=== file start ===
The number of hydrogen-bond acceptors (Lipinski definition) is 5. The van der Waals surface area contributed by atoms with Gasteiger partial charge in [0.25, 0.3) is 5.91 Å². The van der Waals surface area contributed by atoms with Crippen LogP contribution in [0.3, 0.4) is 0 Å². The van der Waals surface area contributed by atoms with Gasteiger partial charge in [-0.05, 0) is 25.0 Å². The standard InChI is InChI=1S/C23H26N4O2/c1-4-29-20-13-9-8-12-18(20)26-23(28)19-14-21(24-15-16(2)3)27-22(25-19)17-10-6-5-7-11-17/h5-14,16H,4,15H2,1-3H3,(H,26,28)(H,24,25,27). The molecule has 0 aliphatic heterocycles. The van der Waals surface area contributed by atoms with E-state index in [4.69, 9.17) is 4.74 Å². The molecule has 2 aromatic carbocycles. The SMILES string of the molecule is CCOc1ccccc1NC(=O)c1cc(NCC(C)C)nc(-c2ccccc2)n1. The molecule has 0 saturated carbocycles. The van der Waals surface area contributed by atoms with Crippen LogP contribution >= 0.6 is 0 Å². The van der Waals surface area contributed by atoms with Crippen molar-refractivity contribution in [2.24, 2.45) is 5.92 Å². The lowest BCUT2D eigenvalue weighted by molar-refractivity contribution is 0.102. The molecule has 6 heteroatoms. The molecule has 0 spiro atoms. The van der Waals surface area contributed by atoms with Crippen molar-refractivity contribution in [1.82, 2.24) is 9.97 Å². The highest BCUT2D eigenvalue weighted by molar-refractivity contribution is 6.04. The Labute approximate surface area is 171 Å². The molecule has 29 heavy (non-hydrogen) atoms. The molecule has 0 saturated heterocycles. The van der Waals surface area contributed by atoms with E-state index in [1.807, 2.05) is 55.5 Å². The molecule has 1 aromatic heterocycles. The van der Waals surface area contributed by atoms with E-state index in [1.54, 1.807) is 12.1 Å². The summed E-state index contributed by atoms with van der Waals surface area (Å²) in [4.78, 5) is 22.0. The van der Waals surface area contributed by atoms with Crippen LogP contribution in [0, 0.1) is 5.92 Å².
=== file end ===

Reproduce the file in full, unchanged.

The number of hydrogen-bond acceptors (Lipinski definition) is 5. The van der Waals surface area contributed by atoms with Gasteiger partial charge in [0.25, 0.3) is 5.91 Å². The van der Waals surface area contributed by atoms with Crippen LogP contribution in [0.3, 0.4) is 0 Å². The van der Waals surface area contributed by atoms with Gasteiger partial charge in [-0.05, 0) is 25.0 Å². The standard InChI is InChI=1S/C23H26N4O2/c1-4-29-20-13-9-8-12-18(20)26-23(28)19-14-21(24-15-16(2)3)27-22(25-19)17-10-6-5-7-11-17/h5-14,16H,4,15H2,1-3H3,(H,26,28)(H,24,25,27). The molecule has 0 aliphatic heterocycles. The van der Waals surface area contributed by atoms with E-state index in [4.69, 9.17) is 4.74 Å². The molecule has 2 aromatic carbocycles. The SMILES string of the molecule is CCOc1ccccc1NC(=O)c1cc(NCC(C)C)nc(-c2ccccc2)n1. The molecule has 0 saturated carbocycles. The van der Waals surface area contributed by atoms with Crippen LogP contribution >= 0.6 is 0 Å². The van der Waals surface area contributed by atoms with Crippen molar-refractivity contribution in [2.24, 2.45) is 5.92 Å². The lowest BCUT2D eigenvalue weighted by molar-refractivity contribution is 0.102. The molecule has 6 heteroatoms. The molecule has 0 spiro atoms. The van der Waals surface area contributed by atoms with Crippen molar-refractivity contribution in [1.82, 2.24) is 9.97 Å². The highest BCUT2D eigenvalue weighted by molar-refractivity contribution is 6.04. The Labute approximate surface area is 171 Å². The molecule has 29 heavy (non-hydrogen) atoms. The molecule has 0 saturated heterocycles. The van der Waals surface area contributed by atoms with E-state index in [1.807, 2.05) is 55.5 Å². The molecule has 1 aromatic heterocycles. The van der Waals surface area contributed by atoms with E-state index in [1.54, 1.807) is 12.1 Å². The summed E-state index contributed by atoms with van der Waals surface area (Å²) in [4.78, 5) is 22.0. The van der Waals surface area contributed by atoms with Crippen LogP contribution in [0, 0.1) is 5.92 Å².